Houston’s Green Heart

memorial park

Memorial Park, Houston’s green heart, is one of the 10 largest city parks in America. It is also the largest in the South.

But what many people don’t know is that it started out as a military training camp. It was then known as Camp Logan.

Peace Statue

The Peace Statue is a lovely monument located in memorial park, a place where you can pay your respects to the victims of war. It was sculpted by Franklin Simmons, a renowned American artist who died in 1913.

The statue resembles a child with one arm around their parent, and the other holding a trumpet of peace. A crescent moon completes the sculpture.

You can also see the Children’s Peace Monument, which was erected in memory of Sadako Sasaki, a young girl who died from leukemia due to radiation exposure from the atomic bomb. She believed that by folding 1,000 cranes, she would be cured based on traditional Japanese beliefs.

Another awe-inspiring site in the park is the Peace Clock Tower. This 20m-tower houses a clock that rings daily to encourage people to work towards world peace.

Submariners Monument

The Submariners Monument is one of many monuments in memorial park. It honors the men and women who served in the submarine service and lost their lives in World War II.

It was originally commissioned in 1996 and is located in the Liberty Station NTC Park. It is made up of a series of 52 markers.

Each marker is engraved with the names of all the submariners who died during WWII.

But over the years, the markers have been damaged by weather, vandalism and even their own construction.

This has led to an ongoing effort to repair and replace the markers. Douglas Smay, a former submariner and the sole remaining member of the 52 Boats Memorial Veterans group, is searching for help in this endeavor.

One Army Soldier Statue

Among the many statues that can be seen along the North Bend-Morse Bluff Veteran’s Memorial Park is one that depicts a kneeling soldier. This bronze sculpture is the work of local sculptor Jim Hoppe.

The statue stands in a cluster of three that depict members of the U.S. Army, Navy and Air Force. It is surrounded by granite benches, flags and landscaping.

It was built to recognize the contributions of local servicemen and women who served in the military. It is also a place for families of fallen servicemen to pay their respects.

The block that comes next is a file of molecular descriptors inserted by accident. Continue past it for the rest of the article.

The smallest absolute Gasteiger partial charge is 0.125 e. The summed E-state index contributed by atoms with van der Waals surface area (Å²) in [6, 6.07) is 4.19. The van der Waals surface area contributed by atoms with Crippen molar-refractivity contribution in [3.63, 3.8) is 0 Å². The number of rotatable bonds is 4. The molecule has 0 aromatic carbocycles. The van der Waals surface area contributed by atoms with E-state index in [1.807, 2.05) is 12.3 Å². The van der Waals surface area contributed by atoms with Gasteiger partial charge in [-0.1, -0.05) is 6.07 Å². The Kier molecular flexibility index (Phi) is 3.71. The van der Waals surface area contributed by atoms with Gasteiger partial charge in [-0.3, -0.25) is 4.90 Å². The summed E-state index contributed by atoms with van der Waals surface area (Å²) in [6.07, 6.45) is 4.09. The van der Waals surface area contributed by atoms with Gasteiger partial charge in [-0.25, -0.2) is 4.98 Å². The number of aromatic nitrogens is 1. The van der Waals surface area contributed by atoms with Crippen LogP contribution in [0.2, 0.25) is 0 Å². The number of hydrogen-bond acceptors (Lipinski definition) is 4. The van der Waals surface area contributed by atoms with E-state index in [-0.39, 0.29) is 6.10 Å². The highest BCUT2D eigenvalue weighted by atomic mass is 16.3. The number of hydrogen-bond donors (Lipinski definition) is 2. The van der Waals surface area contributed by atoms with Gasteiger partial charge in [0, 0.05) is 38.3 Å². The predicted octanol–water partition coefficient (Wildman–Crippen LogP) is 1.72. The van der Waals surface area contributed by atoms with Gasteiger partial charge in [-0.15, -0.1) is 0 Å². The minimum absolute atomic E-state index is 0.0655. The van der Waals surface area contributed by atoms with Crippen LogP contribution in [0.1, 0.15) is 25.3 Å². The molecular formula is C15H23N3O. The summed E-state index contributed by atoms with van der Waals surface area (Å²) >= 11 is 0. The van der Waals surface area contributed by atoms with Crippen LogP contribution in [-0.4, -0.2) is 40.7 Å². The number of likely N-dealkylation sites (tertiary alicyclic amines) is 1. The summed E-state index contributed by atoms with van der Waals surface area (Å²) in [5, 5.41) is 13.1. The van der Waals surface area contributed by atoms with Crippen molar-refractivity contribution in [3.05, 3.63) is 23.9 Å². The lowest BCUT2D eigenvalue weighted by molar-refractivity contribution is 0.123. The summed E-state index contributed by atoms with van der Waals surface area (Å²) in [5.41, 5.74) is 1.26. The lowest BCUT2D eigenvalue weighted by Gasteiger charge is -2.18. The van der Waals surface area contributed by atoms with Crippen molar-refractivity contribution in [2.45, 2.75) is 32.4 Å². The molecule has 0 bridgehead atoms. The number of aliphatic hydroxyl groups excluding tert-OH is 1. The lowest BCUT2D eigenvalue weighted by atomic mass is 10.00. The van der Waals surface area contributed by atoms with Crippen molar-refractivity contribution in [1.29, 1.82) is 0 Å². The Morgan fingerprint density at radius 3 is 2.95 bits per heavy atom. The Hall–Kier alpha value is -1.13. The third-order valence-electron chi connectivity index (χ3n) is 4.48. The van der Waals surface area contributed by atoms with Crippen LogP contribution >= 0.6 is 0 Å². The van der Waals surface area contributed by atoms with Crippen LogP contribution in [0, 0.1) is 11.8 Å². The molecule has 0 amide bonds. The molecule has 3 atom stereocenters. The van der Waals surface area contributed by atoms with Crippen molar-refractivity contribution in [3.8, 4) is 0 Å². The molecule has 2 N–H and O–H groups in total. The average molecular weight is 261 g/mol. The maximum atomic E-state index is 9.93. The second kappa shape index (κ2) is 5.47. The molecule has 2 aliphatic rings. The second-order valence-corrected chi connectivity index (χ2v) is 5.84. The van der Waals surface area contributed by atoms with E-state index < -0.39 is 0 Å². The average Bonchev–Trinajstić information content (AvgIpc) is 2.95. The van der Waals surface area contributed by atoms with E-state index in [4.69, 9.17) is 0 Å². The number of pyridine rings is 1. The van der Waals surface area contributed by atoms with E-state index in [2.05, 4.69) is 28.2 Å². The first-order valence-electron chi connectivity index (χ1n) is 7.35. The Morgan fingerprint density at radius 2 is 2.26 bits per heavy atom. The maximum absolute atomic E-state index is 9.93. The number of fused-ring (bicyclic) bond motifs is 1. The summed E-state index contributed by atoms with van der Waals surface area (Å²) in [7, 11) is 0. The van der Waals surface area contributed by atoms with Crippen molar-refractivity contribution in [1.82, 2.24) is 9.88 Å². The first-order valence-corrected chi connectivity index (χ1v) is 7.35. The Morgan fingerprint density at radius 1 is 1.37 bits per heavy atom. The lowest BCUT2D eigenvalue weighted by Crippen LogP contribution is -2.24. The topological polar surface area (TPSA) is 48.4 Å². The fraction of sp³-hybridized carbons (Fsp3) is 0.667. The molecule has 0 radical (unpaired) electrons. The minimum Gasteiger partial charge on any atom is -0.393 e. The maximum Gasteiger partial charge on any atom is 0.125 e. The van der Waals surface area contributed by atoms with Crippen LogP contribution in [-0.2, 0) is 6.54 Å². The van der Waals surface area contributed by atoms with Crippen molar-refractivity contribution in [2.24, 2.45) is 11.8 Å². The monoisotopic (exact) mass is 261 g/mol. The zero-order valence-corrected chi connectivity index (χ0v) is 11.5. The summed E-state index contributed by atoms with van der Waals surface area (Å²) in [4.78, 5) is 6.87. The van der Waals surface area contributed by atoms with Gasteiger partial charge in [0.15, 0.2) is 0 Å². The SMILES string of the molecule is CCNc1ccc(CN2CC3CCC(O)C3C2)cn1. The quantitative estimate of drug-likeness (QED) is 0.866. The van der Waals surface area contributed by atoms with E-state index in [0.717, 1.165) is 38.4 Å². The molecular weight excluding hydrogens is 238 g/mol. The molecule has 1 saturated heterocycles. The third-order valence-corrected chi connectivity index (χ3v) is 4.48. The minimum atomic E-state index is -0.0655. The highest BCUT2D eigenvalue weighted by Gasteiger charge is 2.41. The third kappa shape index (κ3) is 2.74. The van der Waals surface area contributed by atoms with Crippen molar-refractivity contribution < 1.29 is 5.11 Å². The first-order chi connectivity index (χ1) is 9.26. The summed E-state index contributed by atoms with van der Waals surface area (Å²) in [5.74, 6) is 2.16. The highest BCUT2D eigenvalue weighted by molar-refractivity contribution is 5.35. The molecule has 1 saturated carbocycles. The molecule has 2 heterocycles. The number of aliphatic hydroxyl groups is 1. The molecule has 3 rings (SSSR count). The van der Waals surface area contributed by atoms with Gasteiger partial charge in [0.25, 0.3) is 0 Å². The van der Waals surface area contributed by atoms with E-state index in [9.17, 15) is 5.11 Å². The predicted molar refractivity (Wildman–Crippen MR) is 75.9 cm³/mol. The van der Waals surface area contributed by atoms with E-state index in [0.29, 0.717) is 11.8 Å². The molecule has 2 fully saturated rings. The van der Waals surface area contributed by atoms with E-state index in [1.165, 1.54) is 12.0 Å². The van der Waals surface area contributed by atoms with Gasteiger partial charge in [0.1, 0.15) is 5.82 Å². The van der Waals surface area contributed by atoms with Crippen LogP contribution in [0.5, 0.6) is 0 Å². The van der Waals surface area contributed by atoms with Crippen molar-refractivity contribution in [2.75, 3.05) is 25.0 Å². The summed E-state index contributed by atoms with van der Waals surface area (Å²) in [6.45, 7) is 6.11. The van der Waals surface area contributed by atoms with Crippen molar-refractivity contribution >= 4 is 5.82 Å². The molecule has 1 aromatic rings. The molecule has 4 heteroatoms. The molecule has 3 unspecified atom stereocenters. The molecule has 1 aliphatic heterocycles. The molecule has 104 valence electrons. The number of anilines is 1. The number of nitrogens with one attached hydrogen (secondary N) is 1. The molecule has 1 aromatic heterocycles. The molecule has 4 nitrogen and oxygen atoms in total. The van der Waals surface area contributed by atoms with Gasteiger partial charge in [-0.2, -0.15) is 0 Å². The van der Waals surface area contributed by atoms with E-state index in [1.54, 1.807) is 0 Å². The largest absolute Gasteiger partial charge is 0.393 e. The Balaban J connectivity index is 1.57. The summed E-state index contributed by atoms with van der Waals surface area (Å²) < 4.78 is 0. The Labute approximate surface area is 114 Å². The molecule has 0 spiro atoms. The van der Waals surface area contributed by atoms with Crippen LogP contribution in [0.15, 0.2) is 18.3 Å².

Blue Star Statue

The Blue Star Statue honors those who have served, are serving or will serve in the armed forces. It is one of two in the park that honors current service personnel in addition to those who have passed.

The newest monument in the park, the Gold Star Memorial, is a black granite structure designed by the Woody Williams Foundation to honor families who have lost a loved one to war. It features a void design that symbolizes the loss of someone who will never be remembered.

The Nebraska legislature designated Interstate 80 west of Gretna as a Blue Star Memorial Highway about 50 years ago. That means travelers can stop to rest and reflect on all those who have given their lives in service to their country, says Mary Carlson of the Federated Garden Club of Nebraska.

Vietnam War Monument

The Vietnam War Monument in memorial park is an impressive piece of architecture that honors the men and women who fought and died in the country’s most divisive war. It is also a powerful symbol of unity.

This black granite wall is etched with the names of 58,318 military personnel killed in the war or who are still missing. Visitors can see their reflection in the wall and it is a powerful way to remember those who gave their lives.

There is also a bronze sculpture called the Three Servicemen, which is located a short distance from the wall. The statue depicts two soldiers, one South Vietnamese and one American, standing together. They are surrounded by a flagpole representing the branches of the military.

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